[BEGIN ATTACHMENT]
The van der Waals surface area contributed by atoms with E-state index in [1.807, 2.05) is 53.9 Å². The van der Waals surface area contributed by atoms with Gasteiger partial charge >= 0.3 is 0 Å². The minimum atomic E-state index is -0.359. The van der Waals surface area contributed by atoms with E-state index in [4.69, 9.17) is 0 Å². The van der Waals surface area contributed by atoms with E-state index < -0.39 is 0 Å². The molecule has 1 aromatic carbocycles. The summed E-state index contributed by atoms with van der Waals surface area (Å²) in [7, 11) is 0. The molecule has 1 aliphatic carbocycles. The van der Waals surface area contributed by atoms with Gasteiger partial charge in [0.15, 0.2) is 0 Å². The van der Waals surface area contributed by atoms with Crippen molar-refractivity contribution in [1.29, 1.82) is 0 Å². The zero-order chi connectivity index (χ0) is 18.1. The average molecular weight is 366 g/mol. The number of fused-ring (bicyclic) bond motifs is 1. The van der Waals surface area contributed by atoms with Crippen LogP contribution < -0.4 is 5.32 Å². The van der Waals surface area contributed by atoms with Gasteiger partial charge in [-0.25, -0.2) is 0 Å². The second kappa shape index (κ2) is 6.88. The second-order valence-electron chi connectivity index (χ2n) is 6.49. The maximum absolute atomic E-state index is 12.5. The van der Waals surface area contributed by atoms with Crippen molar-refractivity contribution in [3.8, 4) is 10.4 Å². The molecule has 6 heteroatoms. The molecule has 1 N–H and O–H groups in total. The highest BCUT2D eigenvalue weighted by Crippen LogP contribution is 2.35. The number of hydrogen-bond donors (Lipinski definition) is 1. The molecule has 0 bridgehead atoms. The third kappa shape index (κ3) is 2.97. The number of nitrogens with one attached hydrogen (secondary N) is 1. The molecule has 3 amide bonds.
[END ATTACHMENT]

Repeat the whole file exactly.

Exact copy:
The van der Waals surface area contributed by atoms with E-state index in [1.807, 2.05) is 53.9 Å². The van der Waals surface area contributed by atoms with Gasteiger partial charge >= 0.3 is 0 Å². The minimum atomic E-state index is -0.359. The van der Waals surface area contributed by atoms with E-state index in [4.69, 9.17) is 0 Å². The van der Waals surface area contributed by atoms with E-state index < -0.39 is 0 Å². The molecule has 1 aromatic carbocycles. The summed E-state index contributed by atoms with van der Waals surface area (Å²) in [7, 11) is 0. The molecule has 1 aliphatic carbocycles. The van der Waals surface area contributed by atoms with Gasteiger partial charge in [0.15, 0.2) is 0 Å². The van der Waals surface area contributed by atoms with Crippen molar-refractivity contribution in [1.29, 1.82) is 0 Å². The zero-order chi connectivity index (χ0) is 18.1. The average molecular weight is 366 g/mol. The number of fused-ring (bicyclic) bond motifs is 1. The van der Waals surface area contributed by atoms with Crippen LogP contribution < -0.4 is 5.32 Å². The van der Waals surface area contributed by atoms with Gasteiger partial charge in [-0.25, -0.2) is 0 Å². The second kappa shape index (κ2) is 6.88. The second-order valence-electron chi connectivity index (χ2n) is 6.49. The maximum absolute atomic E-state index is 12.5. The van der Waals surface area contributed by atoms with Crippen molar-refractivity contribution in [3.8, 4) is 10.4 Å². The molecule has 6 heteroatoms. The molecule has 1 N–H and O–H groups in total. The highest BCUT2D eigenvalue weighted by Crippen LogP contribution is 2.35. The number of hydrogen-bond donors (Lipinski definition) is 1. The molecule has 0 bridgehead atoms. The third kappa shape index (κ3) is 2.97. The number of nitrogens with one attached hydrogen (secondary N) is 1. The molecule has 3 amide bonds.